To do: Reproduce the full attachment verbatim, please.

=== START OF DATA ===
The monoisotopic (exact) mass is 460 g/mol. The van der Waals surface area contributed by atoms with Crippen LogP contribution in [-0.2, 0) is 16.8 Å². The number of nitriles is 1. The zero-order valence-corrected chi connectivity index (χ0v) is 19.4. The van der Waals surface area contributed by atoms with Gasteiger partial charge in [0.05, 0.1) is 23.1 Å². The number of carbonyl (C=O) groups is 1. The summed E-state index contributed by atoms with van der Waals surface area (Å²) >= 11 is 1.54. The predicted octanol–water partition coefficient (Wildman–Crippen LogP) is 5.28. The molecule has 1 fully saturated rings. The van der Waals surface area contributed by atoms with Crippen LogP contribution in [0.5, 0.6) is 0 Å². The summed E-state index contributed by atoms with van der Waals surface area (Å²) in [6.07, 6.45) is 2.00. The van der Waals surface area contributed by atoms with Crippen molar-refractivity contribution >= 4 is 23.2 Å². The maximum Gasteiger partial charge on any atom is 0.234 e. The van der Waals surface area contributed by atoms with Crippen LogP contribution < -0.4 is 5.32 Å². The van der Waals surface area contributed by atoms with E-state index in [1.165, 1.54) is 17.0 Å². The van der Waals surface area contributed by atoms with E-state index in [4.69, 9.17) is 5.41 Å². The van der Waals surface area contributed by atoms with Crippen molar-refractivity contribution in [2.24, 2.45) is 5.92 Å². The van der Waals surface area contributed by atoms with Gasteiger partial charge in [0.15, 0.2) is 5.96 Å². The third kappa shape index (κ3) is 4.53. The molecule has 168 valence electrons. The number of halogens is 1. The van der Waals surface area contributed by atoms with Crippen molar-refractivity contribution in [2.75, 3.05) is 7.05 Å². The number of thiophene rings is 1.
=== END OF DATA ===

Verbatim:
The monoisotopic (exact) mass is 460 g/mol. The van der Waals surface area contributed by atoms with Crippen LogP contribution in [-0.2, 0) is 16.8 Å². The number of nitriles is 1. The zero-order valence-corrected chi connectivity index (χ0v) is 19.4. The van der Waals surface area contributed by atoms with Gasteiger partial charge in [0.05, 0.1) is 23.1 Å². The number of carbonyl (C=O) groups is 1. The summed E-state index contributed by atoms with van der Waals surface area (Å²) >= 11 is 1.54. The predicted octanol–water partition coefficient (Wildman–Crippen LogP) is 5.28. The molecule has 1 fully saturated rings. The van der Waals surface area contributed by atoms with Crippen LogP contribution in [0.5, 0.6) is 0 Å². The summed E-state index contributed by atoms with van der Waals surface area (Å²) in [6.07, 6.45) is 2.00. The van der Waals surface area contributed by atoms with Crippen molar-refractivity contribution >= 4 is 23.2 Å². The maximum Gasteiger partial charge on any atom is 0.234 e. The van der Waals surface area contributed by atoms with Crippen LogP contribution < -0.4 is 5.32 Å². The van der Waals surface area contributed by atoms with E-state index in [1.165, 1.54) is 17.0 Å². The van der Waals surface area contributed by atoms with E-state index in [4.69, 9.17) is 5.41 Å². The van der Waals surface area contributed by atoms with Crippen molar-refractivity contribution in [2.24, 2.45) is 5.92 Å². The van der Waals surface area contributed by atoms with Gasteiger partial charge in [0.15, 0.2) is 5.96 Å². The third kappa shape index (κ3) is 4.53. The molecule has 168 valence electrons. The number of halogens is 1. The van der Waals surface area contributed by atoms with Crippen molar-refractivity contribution in [2.75, 3.05) is 7.05 Å². The number of thiophene rings is 1.